What has inspired you to write?

I got to meet and hang out a little bit with a guy named Robert Lockwood Jr., who was a session player on Chess records for years. He’s on all the Sonny Boy Williamson stuff and a bunch of Little Walter. He’s an amazing guitar player. He’s the only one that Robert Johnson ever taught, because Johnson dated Lockwood Jr.’s mom. He was living in Cleveland, doing his Wednesday night gig and I got to play a Robert Johnson song for him. He said, “Okay. Now we’ve already had one Robert Johnson. You gotta tell your own story.” and that just slayed me. He was right. All the guys that I liked so much, that were so deep and moving – talk about their lives. I realized I had to figure out what was going on in mine. I need to figure out my point of view and funnel that in a positive way. That’s why I write songs. I just know that’s what I’m supposed to be doing.

close to the floor album cover

Your new album, Close To The Floor, is very eclectic. Was it your intent to have it be that way?

It comes very naturally. Everything for me, right now, is moving into a Soul and R & B direction. Now mind you, we’re using that as sort of a jumping off point for songs like “The Island”, in the way that its structured – using Soul music styled chords. But the feel has something more to do with like a Tony Joe White or a Brook Benton. A song like “Slippin’”, is more like my tribute to Bobby Bland – with a more Soul/Blues ballad. That form and the way that you’re able to express over that, those forms are brilliant platforms to build upon. A song like “Every Night Every Day” is just straight, hard Blues. That’s me really trying to do a half-assed Gatemouth Brown, Johnny Watson or even Guitar Slim. The music is in an E position with a lot of unison notes and really loud, bright tones.

I always try to think of it as if you’re playing your album just like a set, like you don’t want too many slow songs – even though there are a lot of slow songs on this album. You want some rockers and some songs that move the dance floor around. We are in the entertainment business and I want my music to be entertaining. My heroes were guys who were great entertainers. Guys like Bobby Bland, James Brown or Joe Tex. That’s my model. You want everyone there to feel like they want to be there. Don’t give them anything to argue with. So you have this familiar structure that you’re building on, but you’re able to do all of these massively expressive things, which is essentially what the Blues form means to me. Obviously, it can be taken and just used as a crutch or used irresponsibly. But, there are some brilliant things that you can do if you simplify the form.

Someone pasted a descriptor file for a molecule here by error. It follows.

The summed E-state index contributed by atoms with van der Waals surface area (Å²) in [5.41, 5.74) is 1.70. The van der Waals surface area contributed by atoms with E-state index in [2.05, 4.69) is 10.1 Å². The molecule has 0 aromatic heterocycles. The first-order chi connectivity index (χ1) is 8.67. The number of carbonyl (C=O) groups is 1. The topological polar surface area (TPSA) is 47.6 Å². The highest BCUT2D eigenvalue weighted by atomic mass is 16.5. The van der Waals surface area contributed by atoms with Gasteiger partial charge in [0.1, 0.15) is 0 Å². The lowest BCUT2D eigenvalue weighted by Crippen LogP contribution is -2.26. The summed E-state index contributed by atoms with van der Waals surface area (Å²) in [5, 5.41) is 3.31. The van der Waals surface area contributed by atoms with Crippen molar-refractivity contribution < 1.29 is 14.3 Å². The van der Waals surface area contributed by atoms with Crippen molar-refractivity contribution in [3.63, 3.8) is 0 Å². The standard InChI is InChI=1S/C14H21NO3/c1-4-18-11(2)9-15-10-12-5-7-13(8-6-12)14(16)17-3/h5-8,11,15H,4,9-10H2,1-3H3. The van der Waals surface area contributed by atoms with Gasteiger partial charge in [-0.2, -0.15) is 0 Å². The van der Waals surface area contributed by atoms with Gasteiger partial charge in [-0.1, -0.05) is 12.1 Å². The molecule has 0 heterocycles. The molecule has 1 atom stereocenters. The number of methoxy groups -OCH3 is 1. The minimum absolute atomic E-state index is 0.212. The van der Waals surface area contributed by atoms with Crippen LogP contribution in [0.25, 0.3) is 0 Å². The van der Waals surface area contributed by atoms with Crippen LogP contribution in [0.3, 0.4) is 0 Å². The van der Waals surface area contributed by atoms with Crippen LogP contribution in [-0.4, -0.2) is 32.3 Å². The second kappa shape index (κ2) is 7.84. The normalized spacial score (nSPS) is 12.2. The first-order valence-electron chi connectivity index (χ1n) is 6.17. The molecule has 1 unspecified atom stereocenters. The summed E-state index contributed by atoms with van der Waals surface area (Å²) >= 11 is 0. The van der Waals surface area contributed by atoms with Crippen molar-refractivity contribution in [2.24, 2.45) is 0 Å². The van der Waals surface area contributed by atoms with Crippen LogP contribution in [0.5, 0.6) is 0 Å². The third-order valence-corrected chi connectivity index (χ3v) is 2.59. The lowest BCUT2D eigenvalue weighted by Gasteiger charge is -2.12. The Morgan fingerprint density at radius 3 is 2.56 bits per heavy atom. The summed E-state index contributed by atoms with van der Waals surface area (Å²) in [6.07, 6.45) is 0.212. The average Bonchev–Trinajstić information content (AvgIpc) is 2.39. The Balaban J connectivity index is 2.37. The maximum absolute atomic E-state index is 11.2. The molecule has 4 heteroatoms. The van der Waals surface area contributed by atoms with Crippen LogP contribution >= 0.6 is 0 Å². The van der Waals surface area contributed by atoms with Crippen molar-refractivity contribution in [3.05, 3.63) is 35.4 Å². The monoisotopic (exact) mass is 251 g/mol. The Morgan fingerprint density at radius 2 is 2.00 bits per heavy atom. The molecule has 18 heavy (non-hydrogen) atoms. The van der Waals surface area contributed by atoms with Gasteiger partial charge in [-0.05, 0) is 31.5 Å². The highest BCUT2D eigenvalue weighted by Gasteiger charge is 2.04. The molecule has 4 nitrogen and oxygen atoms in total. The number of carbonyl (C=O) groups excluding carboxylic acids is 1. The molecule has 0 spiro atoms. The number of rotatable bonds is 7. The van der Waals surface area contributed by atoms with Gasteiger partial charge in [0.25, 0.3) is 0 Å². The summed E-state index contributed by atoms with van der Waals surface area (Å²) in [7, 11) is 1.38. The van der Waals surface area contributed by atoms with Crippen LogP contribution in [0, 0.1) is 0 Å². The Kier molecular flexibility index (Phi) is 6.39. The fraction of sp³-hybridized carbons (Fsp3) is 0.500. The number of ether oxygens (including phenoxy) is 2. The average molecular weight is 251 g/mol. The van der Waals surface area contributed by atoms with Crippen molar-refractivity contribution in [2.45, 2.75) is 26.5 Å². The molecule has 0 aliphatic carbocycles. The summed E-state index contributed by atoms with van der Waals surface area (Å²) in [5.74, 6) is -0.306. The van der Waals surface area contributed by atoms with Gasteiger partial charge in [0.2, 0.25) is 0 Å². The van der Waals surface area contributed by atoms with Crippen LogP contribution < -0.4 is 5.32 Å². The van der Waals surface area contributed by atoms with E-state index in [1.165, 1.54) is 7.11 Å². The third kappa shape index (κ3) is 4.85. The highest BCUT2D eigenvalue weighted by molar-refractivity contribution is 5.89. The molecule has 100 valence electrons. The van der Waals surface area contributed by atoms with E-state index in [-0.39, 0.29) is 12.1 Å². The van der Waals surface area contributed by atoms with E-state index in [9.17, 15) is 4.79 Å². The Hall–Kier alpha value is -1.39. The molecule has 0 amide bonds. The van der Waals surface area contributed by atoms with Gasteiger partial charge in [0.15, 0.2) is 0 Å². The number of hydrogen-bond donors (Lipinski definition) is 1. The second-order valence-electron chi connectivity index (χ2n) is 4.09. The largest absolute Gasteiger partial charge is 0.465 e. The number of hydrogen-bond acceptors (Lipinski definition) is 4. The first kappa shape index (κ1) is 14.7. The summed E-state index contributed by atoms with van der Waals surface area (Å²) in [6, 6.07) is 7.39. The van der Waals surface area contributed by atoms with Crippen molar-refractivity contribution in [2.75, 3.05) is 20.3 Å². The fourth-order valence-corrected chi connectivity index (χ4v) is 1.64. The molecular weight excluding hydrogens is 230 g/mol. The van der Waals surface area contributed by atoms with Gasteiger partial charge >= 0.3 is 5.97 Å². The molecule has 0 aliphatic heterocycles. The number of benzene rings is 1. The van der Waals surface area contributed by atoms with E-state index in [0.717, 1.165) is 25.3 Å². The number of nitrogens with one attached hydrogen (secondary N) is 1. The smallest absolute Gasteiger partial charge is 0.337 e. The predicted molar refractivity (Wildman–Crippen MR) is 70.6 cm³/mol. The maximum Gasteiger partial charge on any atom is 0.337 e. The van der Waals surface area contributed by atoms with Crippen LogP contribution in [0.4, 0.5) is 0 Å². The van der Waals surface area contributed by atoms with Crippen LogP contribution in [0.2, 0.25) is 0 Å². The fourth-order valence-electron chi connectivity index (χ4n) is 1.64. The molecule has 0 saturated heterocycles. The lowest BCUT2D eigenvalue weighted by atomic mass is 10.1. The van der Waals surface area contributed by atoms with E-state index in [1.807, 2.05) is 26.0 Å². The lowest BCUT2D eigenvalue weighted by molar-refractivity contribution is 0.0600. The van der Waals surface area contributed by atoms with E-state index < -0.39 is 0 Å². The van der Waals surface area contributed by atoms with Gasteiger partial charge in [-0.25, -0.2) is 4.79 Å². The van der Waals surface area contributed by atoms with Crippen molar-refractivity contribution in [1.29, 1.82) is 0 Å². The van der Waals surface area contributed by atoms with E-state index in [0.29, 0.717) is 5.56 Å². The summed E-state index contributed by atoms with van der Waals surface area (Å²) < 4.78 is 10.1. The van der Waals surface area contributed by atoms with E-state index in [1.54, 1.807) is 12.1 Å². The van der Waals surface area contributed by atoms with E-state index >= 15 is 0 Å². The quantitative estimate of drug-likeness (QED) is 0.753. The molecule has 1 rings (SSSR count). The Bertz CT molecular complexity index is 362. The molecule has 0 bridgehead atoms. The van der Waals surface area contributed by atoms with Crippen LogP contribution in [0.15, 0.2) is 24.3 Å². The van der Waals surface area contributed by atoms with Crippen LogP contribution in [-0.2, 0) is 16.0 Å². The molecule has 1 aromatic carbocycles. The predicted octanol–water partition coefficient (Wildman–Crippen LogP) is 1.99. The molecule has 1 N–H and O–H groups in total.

Two tracks on Close To The Floor, “Deep Water” and “Every Day Every Night” certainly give a nod to your influences.

Oh, definitely. The first lick in “Deep Water”. That’s a Lightnin’ Hopkins lick. I learned that directly from listening to him. Maybe I’m borrowing too much, but it’s such a cool lick and no one is using it. Shit, everyone uses the Albert King licks – you know? People have been rippin’ off Steve Cropper for years. I need to get more people to rip off other musicians!

What’s one of your fondest musical memories?

There’s been some real great ones. Getting to hang out with Robert Lockwood Jr. is really special. Seeing and getting to meet people like Gatemouth Brown. I got to hang out with him in a hotel. I liked seeing Ray Charles live. I saw him three, maybe four times before he passed. That was mind-blowing. Even playing with friends of mine. I can’t narrow it down to a pivotal moment.

For a first-time listener, how would you describe yourself?

It’s rock and roll. I’m a white person, who grew up in the Midwest – that’s our cultural music. It’s rock and roll. Now it’s very influenced by a lot of different things. What it’s mostly influenced by is blues music, but I’m not a blues man in any sort of sense. I’m just a rock and roll guy. Even if it’s just me, guitar and a stomp box. If you come see the band, we’re definitely a rock and roll band, but it’s really soul and R & B influenced.

photos by Marc Lacatell